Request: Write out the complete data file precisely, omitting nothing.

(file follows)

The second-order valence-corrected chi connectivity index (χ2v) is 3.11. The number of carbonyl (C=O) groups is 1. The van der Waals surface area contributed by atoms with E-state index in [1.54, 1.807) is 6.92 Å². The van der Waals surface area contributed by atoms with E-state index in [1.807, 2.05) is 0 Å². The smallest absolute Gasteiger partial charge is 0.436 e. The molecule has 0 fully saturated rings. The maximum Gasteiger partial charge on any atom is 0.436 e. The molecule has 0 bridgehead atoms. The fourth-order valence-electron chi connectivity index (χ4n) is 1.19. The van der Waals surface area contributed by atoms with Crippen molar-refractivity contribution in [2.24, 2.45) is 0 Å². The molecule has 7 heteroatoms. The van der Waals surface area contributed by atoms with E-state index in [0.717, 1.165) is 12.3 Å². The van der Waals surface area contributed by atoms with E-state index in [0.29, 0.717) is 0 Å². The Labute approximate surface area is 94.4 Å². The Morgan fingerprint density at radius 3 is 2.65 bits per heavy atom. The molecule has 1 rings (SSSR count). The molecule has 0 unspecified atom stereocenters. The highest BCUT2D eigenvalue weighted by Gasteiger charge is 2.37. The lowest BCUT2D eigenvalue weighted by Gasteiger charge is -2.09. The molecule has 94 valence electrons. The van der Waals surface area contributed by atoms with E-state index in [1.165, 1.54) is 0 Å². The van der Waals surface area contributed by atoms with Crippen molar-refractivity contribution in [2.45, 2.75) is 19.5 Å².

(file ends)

The second-order valence-corrected chi connectivity index (χ2v) is 3.11. The number of carbonyl (C=O) groups is 1. The van der Waals surface area contributed by atoms with E-state index in [1.54, 1.807) is 6.92 Å². The van der Waals surface area contributed by atoms with E-state index in [1.807, 2.05) is 0 Å². The smallest absolute Gasteiger partial charge is 0.436 e. The molecule has 0 fully saturated rings. The maximum Gasteiger partial charge on any atom is 0.436 e. The molecule has 0 bridgehead atoms. The fourth-order valence-electron chi connectivity index (χ4n) is 1.19. The van der Waals surface area contributed by atoms with Crippen molar-refractivity contribution in [2.24, 2.45) is 0 Å². The molecule has 7 heteroatoms. The van der Waals surface area contributed by atoms with E-state index in [0.717, 1.165) is 12.3 Å². The van der Waals surface area contributed by atoms with E-state index in [0.29, 0.717) is 0 Å². The Labute approximate surface area is 94.4 Å². The Morgan fingerprint density at radius 3 is 2.65 bits per heavy atom. The molecule has 1 rings (SSSR count). The molecule has 0 unspecified atom stereocenters. The highest BCUT2D eigenvalue weighted by Gasteiger charge is 2.37. The lowest BCUT2D eigenvalue weighted by Gasteiger charge is -2.09. The molecule has 94 valence electrons. The van der Waals surface area contributed by atoms with E-state index in [1.165, 1.54) is 0 Å². The van der Waals surface area contributed by atoms with Crippen molar-refractivity contribution in [2.45, 2.75) is 19.5 Å².